HomeCD JunkiesCD Junkies: Collector Alex Aubuchon

CD Junkies: Collector Alex Aubuchon

360°Sound’s long-running series CD Junkies continues to bring our readers exclusive interviews with CD collectors from around the world. Our latest CD Junkie is Alex Aubuchon, 32, from Detroit, Michigan. A staunch defender of the much-maligned jewel case, Aubuchon is host of The CD Collectors Podcast, “the podcast about music, merchandise, and all things physical media through the CD collector’s perspective.” The CD Collectors Podcast is available wherever you get your podcasts. Aubuchon is also drummer of the Detroit-based melodic death metal band Asylence.

360°: What was the first CD you ever bought?

Alex Aubuchon: The first CD that I personally bought was R.E.M.’s New Adventures in Hi-Fi. My parents frequently spun R.E.M. when I was a kid and I dug them. My mom took my sister and me to buy tickets for a concert at a record shop when I was 7. I was bored and asked a clerk if they had the newest R.E.M. CD. He handed it to me and that pretty much kicked things off. I don’t have my original copy, but that album is in my collection to this day.

Approximately how many discs do you have in your collection?

That’s a bit of a complicated question. I have a bunch of rules for my collection. One of which is I exclusively display standard single-size jewel cases on my shelf. That’s holding right around 2,000. Some of those are double-disc, a couple are triple, and there’s a handful of maxi singles in there too so quantify that as you will. I’m really taking a shot in the dark if I guess on the digipaks, sleeves, box sets and soundtracks that I store, but I’d guess anywhere from 800-1,000 on those.

What do you love about the CD format?

For the music collector, it’s the ultimate format. Let’s put aside the audio quality conversation. The overall price point is super accessible, even to higher-end collectors. Artwork, while smaller than its vinyl counterpart, is still there, and I’d argue more versatile with booklets and creative use of tray cards. You can go crazy with digipak and box sets.

And I can’t say enough for the jewel case. Look at the world of collecting trading cards, action figures, and comic books. All these markets use hard shell plastic cases for their prized items. CDs have that protection built in with the jewel case (one of many reasons I find the digipak inferior). There’s something super satisfying too about buying a used CD that looks beat up from the outside, washing the smudges off the disc, and slipping the liner notes and tray card into a fresh case and making that used CD brand new again.

Tell us about The CD Collectors Podcast. What inspired it?

I present The CD Collectors Podcast as “the show about music, merchandise, and all things physical media through the CD collector’s perspective.” During the pandemic I found myself turning to more and more YouTube and podcast content. With no real interest going in, I got hooked on a YouTuber, Marty’s Matchbox Makeovers, who collects, repairs, and repaints matchbox cars, and The Major Wrestling Figure Podcast, which is about pro wrestling action figure collecting. There’s a surprising amount of commonality between those and CD collecting.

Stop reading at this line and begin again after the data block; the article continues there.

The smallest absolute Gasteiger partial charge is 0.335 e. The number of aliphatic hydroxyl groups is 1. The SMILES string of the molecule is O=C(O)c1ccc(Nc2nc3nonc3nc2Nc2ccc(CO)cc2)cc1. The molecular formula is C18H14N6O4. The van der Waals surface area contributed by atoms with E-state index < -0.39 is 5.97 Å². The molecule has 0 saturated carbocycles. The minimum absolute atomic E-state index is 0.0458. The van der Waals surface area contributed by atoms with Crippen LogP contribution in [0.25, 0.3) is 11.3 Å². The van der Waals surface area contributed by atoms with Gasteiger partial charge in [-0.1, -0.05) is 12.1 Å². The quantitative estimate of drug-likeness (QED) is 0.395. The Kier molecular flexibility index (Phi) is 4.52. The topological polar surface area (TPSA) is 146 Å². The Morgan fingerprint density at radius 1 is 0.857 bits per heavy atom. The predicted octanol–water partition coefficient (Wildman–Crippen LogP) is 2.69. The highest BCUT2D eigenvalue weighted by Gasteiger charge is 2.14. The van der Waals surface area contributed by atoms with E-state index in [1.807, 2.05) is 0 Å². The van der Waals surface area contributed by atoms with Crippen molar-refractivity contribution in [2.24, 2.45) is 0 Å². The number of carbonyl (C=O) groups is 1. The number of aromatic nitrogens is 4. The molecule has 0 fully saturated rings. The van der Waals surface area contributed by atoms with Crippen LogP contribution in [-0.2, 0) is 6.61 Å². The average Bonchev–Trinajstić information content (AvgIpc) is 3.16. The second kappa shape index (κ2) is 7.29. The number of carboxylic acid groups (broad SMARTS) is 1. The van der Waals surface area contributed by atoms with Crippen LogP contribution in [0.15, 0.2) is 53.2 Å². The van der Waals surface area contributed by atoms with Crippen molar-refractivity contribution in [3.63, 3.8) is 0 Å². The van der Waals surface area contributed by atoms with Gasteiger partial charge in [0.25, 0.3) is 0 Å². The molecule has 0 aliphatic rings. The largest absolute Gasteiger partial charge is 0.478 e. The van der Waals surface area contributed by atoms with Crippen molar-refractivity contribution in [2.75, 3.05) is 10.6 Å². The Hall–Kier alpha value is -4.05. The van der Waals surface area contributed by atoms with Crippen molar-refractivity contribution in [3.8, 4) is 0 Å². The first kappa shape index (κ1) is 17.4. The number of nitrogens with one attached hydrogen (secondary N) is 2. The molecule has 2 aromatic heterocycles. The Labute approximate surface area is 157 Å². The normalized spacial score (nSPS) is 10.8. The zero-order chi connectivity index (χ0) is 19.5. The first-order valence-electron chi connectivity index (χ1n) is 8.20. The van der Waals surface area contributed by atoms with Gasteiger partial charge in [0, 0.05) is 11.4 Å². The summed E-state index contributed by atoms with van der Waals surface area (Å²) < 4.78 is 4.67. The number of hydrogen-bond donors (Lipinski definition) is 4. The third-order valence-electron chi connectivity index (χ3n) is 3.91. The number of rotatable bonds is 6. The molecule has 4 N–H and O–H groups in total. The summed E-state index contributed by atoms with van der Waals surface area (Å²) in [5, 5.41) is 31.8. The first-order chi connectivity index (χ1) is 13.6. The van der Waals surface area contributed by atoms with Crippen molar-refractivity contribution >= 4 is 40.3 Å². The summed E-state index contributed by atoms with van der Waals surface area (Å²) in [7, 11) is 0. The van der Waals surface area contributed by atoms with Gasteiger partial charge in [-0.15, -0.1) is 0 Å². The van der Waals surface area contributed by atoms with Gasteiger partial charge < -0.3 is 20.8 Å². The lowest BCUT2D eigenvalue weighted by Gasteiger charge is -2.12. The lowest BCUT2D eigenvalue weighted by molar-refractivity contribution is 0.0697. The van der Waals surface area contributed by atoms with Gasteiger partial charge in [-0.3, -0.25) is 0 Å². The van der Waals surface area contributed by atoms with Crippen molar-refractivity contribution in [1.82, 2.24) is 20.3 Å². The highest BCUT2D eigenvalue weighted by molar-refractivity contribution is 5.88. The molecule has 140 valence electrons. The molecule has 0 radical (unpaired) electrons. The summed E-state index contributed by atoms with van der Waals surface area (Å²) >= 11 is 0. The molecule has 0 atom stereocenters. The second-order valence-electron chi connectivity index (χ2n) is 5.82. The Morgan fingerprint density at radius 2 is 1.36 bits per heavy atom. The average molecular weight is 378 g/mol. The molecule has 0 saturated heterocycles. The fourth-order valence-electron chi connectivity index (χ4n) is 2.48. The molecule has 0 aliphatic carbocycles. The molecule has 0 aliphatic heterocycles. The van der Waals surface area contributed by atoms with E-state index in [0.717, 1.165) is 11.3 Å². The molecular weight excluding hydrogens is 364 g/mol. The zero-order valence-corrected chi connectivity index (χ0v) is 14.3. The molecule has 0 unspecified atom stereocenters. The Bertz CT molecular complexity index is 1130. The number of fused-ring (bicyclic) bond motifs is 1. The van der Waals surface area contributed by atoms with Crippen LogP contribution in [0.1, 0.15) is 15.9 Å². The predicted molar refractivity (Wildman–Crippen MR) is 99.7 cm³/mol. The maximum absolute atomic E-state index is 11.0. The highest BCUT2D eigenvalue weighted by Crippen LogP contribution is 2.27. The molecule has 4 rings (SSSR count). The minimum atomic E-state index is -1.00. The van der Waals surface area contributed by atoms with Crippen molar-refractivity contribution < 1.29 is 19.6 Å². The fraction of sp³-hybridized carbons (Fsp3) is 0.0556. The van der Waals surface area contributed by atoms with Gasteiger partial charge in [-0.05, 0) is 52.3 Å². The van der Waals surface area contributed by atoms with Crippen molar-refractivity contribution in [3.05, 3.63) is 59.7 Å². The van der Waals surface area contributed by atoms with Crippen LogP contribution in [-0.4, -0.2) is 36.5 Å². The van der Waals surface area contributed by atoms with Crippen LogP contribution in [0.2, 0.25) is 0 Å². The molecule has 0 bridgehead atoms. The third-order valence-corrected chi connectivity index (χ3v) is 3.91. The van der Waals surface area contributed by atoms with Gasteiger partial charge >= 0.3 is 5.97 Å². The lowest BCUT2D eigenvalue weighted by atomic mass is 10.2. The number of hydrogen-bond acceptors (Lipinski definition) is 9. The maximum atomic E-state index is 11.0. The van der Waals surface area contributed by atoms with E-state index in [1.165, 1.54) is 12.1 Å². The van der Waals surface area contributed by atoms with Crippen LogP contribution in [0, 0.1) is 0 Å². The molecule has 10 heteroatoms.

I thought “why not do a podcast focusing on the collecting aspect specifically?” It seemed like a pretty under-served market. On the show, I open with a short monologue, transition into what CDs I bought that week and what showed up in the mail, and I close with an interview.

My guests so far have been tremendous. I’ve had YouTubers, podcasters, musicians, audiophiles, and collectors. It’s been super rewarding so far, and I think I’m finally getting my sea legs as an interviewer. People have been very generous with their time, super friendly, and enthusiastic. I couldn’t ask for a better start.

Which CDs have been getting lots of spins lately?

The deeper I get into collecting the harder it is to get repeat listens in. The stack of new CDs tends to outpace my free listening time and the music world is so saturated with so much quality. I will say one of the big standouts for me this year has been Grind by A Deer A Horse. It’s the perfect blend of 2000s New York indie, early 90s quirky alt-rock, and punk, while still managing to be its own thing. Hits me in all my feels from my major genre phases throughout my life.

Is there a particular type of CD you seek out?

I’m a jewel-case-at-all-costs guy. Between limited run, promos, first or secondary editions, and imports, I’m doing everything I can to complete discographies exclusively in jewel case. Last year, I completed St. Vincent’s discography in jewel case via U.S. industry promos and imports from Europe, South Africa, and Japan. I also regularly import from Brazil and Australia. I have a network of international vendors I work with, which is probably a lot less intense than it sounds and exactly as nerdy as it sounds.

What are your thoughts on the future of the CD?

It’s really hard to predict if the next generation is going to have an interest in physical entertainment, really of any kind. What the CD has working for it is its affordability, not only to the consumer but for the artist. A short run of CDs is pretty cheap. They’re small enough to carry around to shows and ship easily.

The way I see it, the future of the CD is in the hands of independent artist and fan support. Limited runs, special editions, variant covers and packaging. Focus on making a desirable product that attracts collectors because the average music listener is already lost to streaming. If there’s money to be made there, the major labels will follow suit and the CD will have a long life.

Bonus Alert: Here’s the latest music video from Asylence, “My Legacy,” featuring Aubuchon on the drums:


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